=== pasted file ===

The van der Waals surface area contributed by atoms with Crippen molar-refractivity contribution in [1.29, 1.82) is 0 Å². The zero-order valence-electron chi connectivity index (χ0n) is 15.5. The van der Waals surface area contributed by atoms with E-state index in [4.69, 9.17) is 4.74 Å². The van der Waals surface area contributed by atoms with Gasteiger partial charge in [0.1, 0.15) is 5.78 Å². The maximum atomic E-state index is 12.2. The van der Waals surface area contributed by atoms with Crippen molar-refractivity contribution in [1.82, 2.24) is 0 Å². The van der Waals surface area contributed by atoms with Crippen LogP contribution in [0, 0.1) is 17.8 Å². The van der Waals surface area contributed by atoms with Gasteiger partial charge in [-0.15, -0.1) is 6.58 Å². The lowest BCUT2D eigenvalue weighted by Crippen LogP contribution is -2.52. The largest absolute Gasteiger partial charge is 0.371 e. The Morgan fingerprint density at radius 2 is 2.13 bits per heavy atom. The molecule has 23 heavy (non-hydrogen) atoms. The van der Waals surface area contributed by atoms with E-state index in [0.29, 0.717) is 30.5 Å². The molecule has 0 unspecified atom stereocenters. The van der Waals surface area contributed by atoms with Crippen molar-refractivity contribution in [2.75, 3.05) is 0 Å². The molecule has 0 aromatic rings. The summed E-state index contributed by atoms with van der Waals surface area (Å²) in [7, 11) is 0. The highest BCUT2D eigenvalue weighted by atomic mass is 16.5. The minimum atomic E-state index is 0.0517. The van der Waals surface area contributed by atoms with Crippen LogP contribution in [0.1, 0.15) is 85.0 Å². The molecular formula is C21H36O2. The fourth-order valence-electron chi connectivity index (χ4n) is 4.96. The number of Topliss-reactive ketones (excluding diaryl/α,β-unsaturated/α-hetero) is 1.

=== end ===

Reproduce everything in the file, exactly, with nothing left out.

The van der Waals surface area contributed by atoms with Crippen molar-refractivity contribution in [1.29, 1.82) is 0 Å². The zero-order valence-electron chi connectivity index (χ0n) is 15.5. The van der Waals surface area contributed by atoms with E-state index in [4.69, 9.17) is 4.74 Å². The van der Waals surface area contributed by atoms with Gasteiger partial charge in [0.1, 0.15) is 5.78 Å². The maximum atomic E-state index is 12.2. The van der Waals surface area contributed by atoms with Crippen molar-refractivity contribution in [1.82, 2.24) is 0 Å². The van der Waals surface area contributed by atoms with Crippen LogP contribution in [0, 0.1) is 17.8 Å². The van der Waals surface area contributed by atoms with Gasteiger partial charge in [-0.15, -0.1) is 6.58 Å². The lowest BCUT2D eigenvalue weighted by Crippen LogP contribution is -2.52. The largest absolute Gasteiger partial charge is 0.371 e. The Morgan fingerprint density at radius 2 is 2.13 bits per heavy atom. The molecule has 23 heavy (non-hydrogen) atoms. The van der Waals surface area contributed by atoms with E-state index in [0.29, 0.717) is 30.5 Å². The molecule has 0 unspecified atom stereocenters. The van der Waals surface area contributed by atoms with Crippen molar-refractivity contribution in [2.75, 3.05) is 0 Å². The molecule has 0 aromatic rings. The summed E-state index contributed by atoms with van der Waals surface area (Å²) in [7, 11) is 0. The highest BCUT2D eigenvalue weighted by atomic mass is 16.5. The minimum atomic E-state index is 0.0517. The van der Waals surface area contributed by atoms with Crippen LogP contribution in [0.1, 0.15) is 85.0 Å². The molecular formula is C21H36O2. The fourth-order valence-electron chi connectivity index (χ4n) is 4.96. The number of Topliss-reactive ketones (excluding diaryl/α,β-unsaturated/α-hetero) is 1.